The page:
Family members of Titu Roy brushed aside any possibility of him operating a Facebook account, saying he is illiterate.
A controversial Facebook post is said to have triggered the communal attack on the Hindu houses in Ranglpur’s Thakurpara village.
There were rumours that one Titu Roy, originally from Thakurpara but currently living in Narayanganj, put up a Facebook post defaming Prophet Muhammad (pbuh) a few days ago.
However, an analysis of the said Facebook account from where the controversial post was published shows there is a good chance someone else might have impersonated Titu.
The Facebook account resembling Titu Roy is named ‘MD Titu’. The ‘MD Titu’ account was opened on Facebook just two months back in September this year, although he had managed to make 288 friends by this time.
It appears whoever opened the account has only a handful of Titu’s photos and posted them tirelessly, almost every day.
Several photos of people appearing to be relatives of friends of ‘MD Titu’ were also posted.
That ‘MD Titu’ is a Hindu youth has also been established through the abundance of photos of Hindu deities on his wall.
This ‘MD Titu’ appears to have a habit of sharing photos of young girls and porn content.
The controversial post first appeared on the timeline of ‘MD Titu’ on October 19. It was a screenshot showing a ‘blasphemous’ post from another Facebook ID on the wall of a Facebook group, named ‘Bangladeshi Teenagers.’
The controversial screen shot later started appearing in the photo galleries that were being published by ‘MD Titu’ almost everyday.
It appears even after receiving threats over the screen shot, ‘MD Titu’ was undaunted and continued posting the screenshot several times in a day.
Rangpur Superintendent of Police (SP) Mizanur Rahman told the Dhaka Tribune that they were yet to come to any conclusion about the Facebook ID that was used for spreading the controversial post.
“We are trying to recover the Facebook ID that gave rise to the incident. A team has been assigned to arrest Titu from Narayanganj. The real mystery will be solved if he is found there,” he told reporters after visiting the affected areas on Saturday.
The Rangpur SP, however, claimed that the Jamaat-e-Islami Bangladesh and its affiliated student organisation Islami Chhatra Shibir might be behind the communal attack on Hindu houses at Thakurpara. “The criminals of Jamaat-Shibir have carried out the violence at Thakurpara to destabilise the country ahead of the oncoming national polls.”
Real Titu is ‘illiterate’
Meanwhile, family members of Titu Roy brushed aside any possibility of him operating a Facebook account, saying he is illiterate.
Titu’s younger brother Bipul Chandra told the Bangla Tribune: “Titu took loans from different NGOs and failed to repay the money. He fled from the area seven years ago over that issue. He never returned home after that. He took his wife and children to Dhaka around five years ago.”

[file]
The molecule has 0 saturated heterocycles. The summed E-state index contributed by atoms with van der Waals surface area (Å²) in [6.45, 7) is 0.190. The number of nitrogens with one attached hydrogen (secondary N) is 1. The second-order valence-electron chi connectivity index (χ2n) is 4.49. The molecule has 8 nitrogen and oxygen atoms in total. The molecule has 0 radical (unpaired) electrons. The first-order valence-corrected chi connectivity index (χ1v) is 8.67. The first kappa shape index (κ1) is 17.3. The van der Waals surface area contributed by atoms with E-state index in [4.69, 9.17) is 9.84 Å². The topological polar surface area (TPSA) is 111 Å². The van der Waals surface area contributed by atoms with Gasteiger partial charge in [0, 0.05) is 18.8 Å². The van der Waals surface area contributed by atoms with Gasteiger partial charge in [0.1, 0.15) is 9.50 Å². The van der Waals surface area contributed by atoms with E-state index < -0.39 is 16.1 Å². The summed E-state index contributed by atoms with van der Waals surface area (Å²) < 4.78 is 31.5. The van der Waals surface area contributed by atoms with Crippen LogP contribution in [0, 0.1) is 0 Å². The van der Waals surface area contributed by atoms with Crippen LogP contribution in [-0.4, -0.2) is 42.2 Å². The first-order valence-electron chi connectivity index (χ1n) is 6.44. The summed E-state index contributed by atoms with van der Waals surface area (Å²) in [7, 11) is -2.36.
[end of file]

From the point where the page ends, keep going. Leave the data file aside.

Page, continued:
Titu and his wife now work at a garment factory in Narayanganj’s Fatullah, he added.
“We had heard that a Facebook ID named after Titu spread rumours and caused all the tension here. But my brother cannot even read a word. How can he run a Facebook ID? We think someone else opened an ID and named it after Titu,” Bipul said.
The villagers confirmed the Dhaka Tribune that the Facebook ID of ‘MD Titu’ was the one that was used in spreading hatred against the Hindu community.
They claimed the controversial screenshot was shown to them by some some people at a local market a couple of days ago.
On October 30 last year, a mob of radical Islamists in Brahmanbaria’s Nasirnagar upazila beat Rasraj Dash mercilessly and handed him over to police, alleging that he posted a morphed image of Kaba on the Facebook.
The attackers also vandalised and looted his house, and destroyed two Puja pavilions at Haripur village.
The controversial Facebook photo also sparked a series of communal attacks on the Hindu minority of the area. At least 17 temples and Puja pavilions, and over 58 houses were vandalised and looted by a mob of about 3,000 people following a rally, organised by radical Islamist groups Ahle Sunnat Wal Jamaat and Hefazat-e-Islam.
There were announcements from local mosques the previous day – a trend seen many times in recent years before attacks on temples and houses of Hindus and the Buddhists across the country.
Later, more houses were vandalised and torched in the area.
Police investigation later found out that the morphed photo posted from Rasraj’s Facebook account was used by the masterminds of the attacks to spread communal hatred.
In 2012, a crowd of Muslim destroyed more than a dozen Buddhist monasteries in Ramu of Cox’s Bazar following a hate campaign using a photo allegedly defaming the Quran. The investigators later found that the masterminds of the attack spread a rumour that the photo was uploaded on Facebook by a young Buddhist man from the area.